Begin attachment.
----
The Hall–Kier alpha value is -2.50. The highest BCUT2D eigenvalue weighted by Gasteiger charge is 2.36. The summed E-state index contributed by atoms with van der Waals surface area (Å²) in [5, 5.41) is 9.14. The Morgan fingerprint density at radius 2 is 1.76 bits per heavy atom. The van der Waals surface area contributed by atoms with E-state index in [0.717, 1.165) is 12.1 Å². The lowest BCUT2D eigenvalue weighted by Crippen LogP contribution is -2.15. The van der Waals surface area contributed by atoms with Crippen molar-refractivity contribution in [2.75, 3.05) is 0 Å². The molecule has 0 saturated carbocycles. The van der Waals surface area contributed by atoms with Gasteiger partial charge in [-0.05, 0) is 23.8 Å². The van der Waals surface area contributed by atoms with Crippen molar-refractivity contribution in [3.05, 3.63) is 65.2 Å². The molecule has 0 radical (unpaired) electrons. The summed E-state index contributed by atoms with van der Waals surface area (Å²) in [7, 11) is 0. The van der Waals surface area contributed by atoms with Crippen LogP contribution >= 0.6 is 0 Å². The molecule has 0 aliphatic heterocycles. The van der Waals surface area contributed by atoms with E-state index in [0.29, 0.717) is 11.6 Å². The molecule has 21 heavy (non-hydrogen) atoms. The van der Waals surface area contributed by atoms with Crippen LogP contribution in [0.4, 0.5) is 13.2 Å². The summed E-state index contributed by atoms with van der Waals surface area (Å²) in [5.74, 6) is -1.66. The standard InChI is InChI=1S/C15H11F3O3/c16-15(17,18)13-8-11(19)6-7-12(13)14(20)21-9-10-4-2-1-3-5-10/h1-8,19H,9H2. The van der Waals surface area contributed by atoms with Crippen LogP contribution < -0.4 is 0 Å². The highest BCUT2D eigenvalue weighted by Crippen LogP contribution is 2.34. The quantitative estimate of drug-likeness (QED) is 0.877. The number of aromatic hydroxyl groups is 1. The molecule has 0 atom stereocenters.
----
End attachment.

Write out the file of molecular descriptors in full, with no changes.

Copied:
The Hall–Kier alpha value is -2.50. The highest BCUT2D eigenvalue weighted by Gasteiger charge is 2.36. The summed E-state index contributed by atoms with van der Waals surface area (Å²) in [5, 5.41) is 9.14. The Morgan fingerprint density at radius 2 is 1.76 bits per heavy atom. The van der Waals surface area contributed by atoms with E-state index in [0.717, 1.165) is 12.1 Å². The lowest BCUT2D eigenvalue weighted by Crippen LogP contribution is -2.15. The van der Waals surface area contributed by atoms with Crippen molar-refractivity contribution in [2.75, 3.05) is 0 Å². The molecule has 0 saturated carbocycles. The van der Waals surface area contributed by atoms with Gasteiger partial charge in [-0.05, 0) is 23.8 Å². The van der Waals surface area contributed by atoms with Crippen molar-refractivity contribution in [3.05, 3.63) is 65.2 Å². The molecule has 0 radical (unpaired) electrons. The summed E-state index contributed by atoms with van der Waals surface area (Å²) in [7, 11) is 0. The van der Waals surface area contributed by atoms with Crippen LogP contribution >= 0.6 is 0 Å². The molecule has 0 aliphatic heterocycles. The van der Waals surface area contributed by atoms with E-state index in [0.29, 0.717) is 11.6 Å². The molecule has 21 heavy (non-hydrogen) atoms. The van der Waals surface area contributed by atoms with Crippen LogP contribution in [0.4, 0.5) is 13.2 Å². The summed E-state index contributed by atoms with van der Waals surface area (Å²) in [5.74, 6) is -1.66. The standard InChI is InChI=1S/C15H11F3O3/c16-15(17,18)13-8-11(19)6-7-12(13)14(20)21-9-10-4-2-1-3-5-10/h1-8,19H,9H2. The van der Waals surface area contributed by atoms with Crippen LogP contribution < -0.4 is 0 Å². The highest BCUT2D eigenvalue weighted by Crippen LogP contribution is 2.34. The quantitative estimate of drug-likeness (QED) is 0.877. The number of aromatic hydroxyl groups is 1. The molecule has 0 atom stereocenters.